Cuba has two types of official currencies one is the Cuban Peso (CUP) the other is the Cuban Convertible Peso (CUC).  The CUP is the Cuban peoples money and is used to pay State workers and those that work for State run enterprises and most staple goods and services not intended for foreigner consumption is paid in CUP and the CUC is money intended for ‘Luxury’ goods and services, including most imported goods and anything intended for consumption by foreigners are generally paid for in CUC.  The CUC is based on the dollar with an exchange rate around 1 to 1 but there will be an exchange fee so it comes out to about .86 CUC to the dollar.  You can exchange money at the airport or in Habana at the Hotel National which is very easy to find just ask anyone, there is a bank in Vinales as well.  Note, Brant pointed out to me that one way to tell the difference is that the CUP features faces the CUC features buildings or statues. This is for informational purposes only, you will exchange dollars for CUC and wont have to worry about encountering the CUP.

We started doing a little research and found a multitude of answers, some from travelers blog posts that were pre-restriction and some post, some answers contradicted other answers and some seemed to change while looking for answers, it seemed as though we were part of a system in flux from the beginning to the end and it all added up to a great experience.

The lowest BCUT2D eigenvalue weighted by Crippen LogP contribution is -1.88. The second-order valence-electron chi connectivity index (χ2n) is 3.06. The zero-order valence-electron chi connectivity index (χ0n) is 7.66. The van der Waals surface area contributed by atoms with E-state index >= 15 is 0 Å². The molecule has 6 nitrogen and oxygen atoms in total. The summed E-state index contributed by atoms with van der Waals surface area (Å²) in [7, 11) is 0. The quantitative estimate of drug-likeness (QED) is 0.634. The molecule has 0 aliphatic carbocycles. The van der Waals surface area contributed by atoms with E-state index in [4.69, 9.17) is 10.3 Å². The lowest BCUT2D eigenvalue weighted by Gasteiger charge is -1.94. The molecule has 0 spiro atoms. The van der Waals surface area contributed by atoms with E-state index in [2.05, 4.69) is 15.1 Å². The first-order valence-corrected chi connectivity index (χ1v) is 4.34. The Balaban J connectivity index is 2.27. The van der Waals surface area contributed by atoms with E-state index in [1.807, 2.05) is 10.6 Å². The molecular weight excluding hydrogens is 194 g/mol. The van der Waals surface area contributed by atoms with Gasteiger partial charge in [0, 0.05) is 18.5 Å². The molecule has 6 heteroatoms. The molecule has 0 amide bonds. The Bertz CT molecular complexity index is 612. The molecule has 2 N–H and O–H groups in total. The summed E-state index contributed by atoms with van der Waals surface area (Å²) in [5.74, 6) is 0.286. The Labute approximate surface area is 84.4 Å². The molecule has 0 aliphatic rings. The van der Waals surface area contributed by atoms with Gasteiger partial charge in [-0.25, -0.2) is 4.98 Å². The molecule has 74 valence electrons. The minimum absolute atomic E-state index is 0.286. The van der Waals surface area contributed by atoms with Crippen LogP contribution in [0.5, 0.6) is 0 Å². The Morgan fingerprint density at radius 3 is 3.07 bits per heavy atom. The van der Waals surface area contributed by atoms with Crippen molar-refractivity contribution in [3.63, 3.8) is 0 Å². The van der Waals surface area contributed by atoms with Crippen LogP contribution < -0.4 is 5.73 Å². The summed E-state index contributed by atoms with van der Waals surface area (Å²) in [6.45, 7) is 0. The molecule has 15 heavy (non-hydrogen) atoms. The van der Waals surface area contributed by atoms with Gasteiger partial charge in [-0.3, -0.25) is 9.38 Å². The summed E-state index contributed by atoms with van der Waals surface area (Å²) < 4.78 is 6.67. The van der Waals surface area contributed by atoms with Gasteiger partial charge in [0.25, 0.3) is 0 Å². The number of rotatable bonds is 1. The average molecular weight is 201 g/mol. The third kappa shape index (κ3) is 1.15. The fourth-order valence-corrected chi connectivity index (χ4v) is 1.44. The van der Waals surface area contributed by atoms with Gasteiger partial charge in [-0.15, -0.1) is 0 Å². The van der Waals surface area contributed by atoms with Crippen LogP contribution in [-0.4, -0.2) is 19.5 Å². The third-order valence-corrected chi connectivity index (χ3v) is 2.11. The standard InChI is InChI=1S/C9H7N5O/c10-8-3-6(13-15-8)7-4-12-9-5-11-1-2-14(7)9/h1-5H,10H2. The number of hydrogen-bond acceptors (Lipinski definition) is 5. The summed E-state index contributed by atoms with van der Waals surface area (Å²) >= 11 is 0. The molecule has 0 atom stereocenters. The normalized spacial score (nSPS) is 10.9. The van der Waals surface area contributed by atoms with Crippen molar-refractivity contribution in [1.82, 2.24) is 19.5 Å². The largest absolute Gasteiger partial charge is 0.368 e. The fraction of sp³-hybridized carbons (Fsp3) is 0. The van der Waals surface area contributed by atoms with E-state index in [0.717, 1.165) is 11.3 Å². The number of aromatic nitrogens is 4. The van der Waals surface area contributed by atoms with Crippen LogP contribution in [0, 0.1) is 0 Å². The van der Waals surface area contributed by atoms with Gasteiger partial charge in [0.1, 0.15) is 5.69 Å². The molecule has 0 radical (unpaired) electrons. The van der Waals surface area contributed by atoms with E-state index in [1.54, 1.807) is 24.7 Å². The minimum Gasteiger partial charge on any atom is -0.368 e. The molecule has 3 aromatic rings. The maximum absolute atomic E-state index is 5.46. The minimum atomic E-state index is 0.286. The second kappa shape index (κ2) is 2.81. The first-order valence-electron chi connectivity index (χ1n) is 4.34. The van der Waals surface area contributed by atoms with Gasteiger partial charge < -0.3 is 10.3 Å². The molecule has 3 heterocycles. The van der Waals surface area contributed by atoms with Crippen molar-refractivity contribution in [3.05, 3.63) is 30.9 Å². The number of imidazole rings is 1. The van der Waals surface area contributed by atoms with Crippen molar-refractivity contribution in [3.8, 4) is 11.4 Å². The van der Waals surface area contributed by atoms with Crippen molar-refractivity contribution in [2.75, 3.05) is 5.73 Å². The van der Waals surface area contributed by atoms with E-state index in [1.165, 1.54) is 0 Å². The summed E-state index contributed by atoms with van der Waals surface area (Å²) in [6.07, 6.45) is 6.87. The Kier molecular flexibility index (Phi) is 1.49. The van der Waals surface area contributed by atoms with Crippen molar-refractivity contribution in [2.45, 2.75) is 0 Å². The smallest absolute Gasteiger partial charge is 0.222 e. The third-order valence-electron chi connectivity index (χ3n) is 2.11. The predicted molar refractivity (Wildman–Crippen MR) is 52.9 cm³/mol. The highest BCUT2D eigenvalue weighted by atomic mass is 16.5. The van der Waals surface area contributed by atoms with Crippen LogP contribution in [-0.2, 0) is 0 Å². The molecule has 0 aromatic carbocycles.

My ticket was for Friday morning 6am from DFW and land in Habana 1130 am, my climbing partner Brant gets in at 230pm and Paul and his partner Brendon get in on Sat at 130pm. Note, be ready for what will look and sound like organized chaos and have a solid plan to meet up in the airport baggage claim if not arriving together and count on not having a phone. Note, as far as we know phone and internet is non existent even if your carrier says your phone will work.  It was told to us that if you want to use your phone or the internet then you will need to purchase a $2 phone card in Cuba that you can use for phone, internet and video calling, internet is available throughout Cuba in the bigger hotels and in any of the city parks but we did not try to buy a card but we did notice everyone gathered at the parks using the wifi. Brant and I plan to meet in baggage claim and neither would leave the airport until we were together.  I land in Habana and go through immigration which seemed pretty busy but later found out the cruise ships come through the same entry as well.